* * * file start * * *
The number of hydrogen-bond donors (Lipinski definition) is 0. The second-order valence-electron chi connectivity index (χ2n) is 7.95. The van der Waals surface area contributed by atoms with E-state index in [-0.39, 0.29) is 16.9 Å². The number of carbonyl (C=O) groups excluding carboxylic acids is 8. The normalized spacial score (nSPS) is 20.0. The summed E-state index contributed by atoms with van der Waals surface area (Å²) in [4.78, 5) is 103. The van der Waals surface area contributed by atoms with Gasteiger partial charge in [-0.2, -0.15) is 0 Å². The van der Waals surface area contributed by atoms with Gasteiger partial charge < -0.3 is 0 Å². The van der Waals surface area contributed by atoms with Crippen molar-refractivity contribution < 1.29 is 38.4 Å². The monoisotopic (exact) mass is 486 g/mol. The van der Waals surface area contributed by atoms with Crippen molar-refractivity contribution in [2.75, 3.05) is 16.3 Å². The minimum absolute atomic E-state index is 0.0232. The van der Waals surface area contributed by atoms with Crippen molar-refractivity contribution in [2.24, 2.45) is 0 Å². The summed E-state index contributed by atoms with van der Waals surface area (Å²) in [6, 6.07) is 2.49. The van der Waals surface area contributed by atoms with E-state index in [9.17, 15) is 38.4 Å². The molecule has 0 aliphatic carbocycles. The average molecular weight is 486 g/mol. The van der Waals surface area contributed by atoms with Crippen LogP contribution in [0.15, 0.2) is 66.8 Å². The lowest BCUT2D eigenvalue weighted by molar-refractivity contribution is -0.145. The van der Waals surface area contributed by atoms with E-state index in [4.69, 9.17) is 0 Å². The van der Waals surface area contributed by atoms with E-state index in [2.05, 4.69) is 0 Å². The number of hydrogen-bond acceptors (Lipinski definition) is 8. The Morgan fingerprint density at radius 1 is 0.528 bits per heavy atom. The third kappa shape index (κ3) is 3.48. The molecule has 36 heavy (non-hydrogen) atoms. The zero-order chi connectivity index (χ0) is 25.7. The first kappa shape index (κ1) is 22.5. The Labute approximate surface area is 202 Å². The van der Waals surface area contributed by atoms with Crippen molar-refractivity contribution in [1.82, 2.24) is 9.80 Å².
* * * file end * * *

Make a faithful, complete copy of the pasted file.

The number of hydrogen-bond donors (Lipinski definition) is 0. The second-order valence-electron chi connectivity index (χ2n) is 7.95. The van der Waals surface area contributed by atoms with E-state index in [-0.39, 0.29) is 16.9 Å². The number of carbonyl (C=O) groups excluding carboxylic acids is 8. The normalized spacial score (nSPS) is 20.0. The summed E-state index contributed by atoms with van der Waals surface area (Å²) in [4.78, 5) is 103. The van der Waals surface area contributed by atoms with Gasteiger partial charge in [-0.2, -0.15) is 0 Å². The van der Waals surface area contributed by atoms with Gasteiger partial charge < -0.3 is 0 Å². The van der Waals surface area contributed by atoms with Crippen molar-refractivity contribution < 1.29 is 38.4 Å². The monoisotopic (exact) mass is 486 g/mol. The van der Waals surface area contributed by atoms with Crippen molar-refractivity contribution in [2.75, 3.05) is 16.3 Å². The minimum absolute atomic E-state index is 0.0232. The van der Waals surface area contributed by atoms with Crippen molar-refractivity contribution in [2.24, 2.45) is 0 Å². The summed E-state index contributed by atoms with van der Waals surface area (Å²) in [6, 6.07) is 2.49. The van der Waals surface area contributed by atoms with E-state index in [9.17, 15) is 38.4 Å². The molecule has 0 aliphatic carbocycles. The average molecular weight is 486 g/mol. The van der Waals surface area contributed by atoms with Crippen LogP contribution in [0.15, 0.2) is 66.8 Å². The lowest BCUT2D eigenvalue weighted by molar-refractivity contribution is -0.145. The van der Waals surface area contributed by atoms with E-state index in [4.69, 9.17) is 0 Å². The van der Waals surface area contributed by atoms with E-state index in [2.05, 4.69) is 0 Å². The number of hydrogen-bond acceptors (Lipinski definition) is 8. The Morgan fingerprint density at radius 1 is 0.528 bits per heavy atom. The third kappa shape index (κ3) is 3.48. The molecule has 36 heavy (non-hydrogen) atoms. The zero-order chi connectivity index (χ0) is 25.7. The first kappa shape index (κ1) is 22.5. The Labute approximate surface area is 202 Å². The van der Waals surface area contributed by atoms with Crippen molar-refractivity contribution in [1.82, 2.24) is 9.80 Å².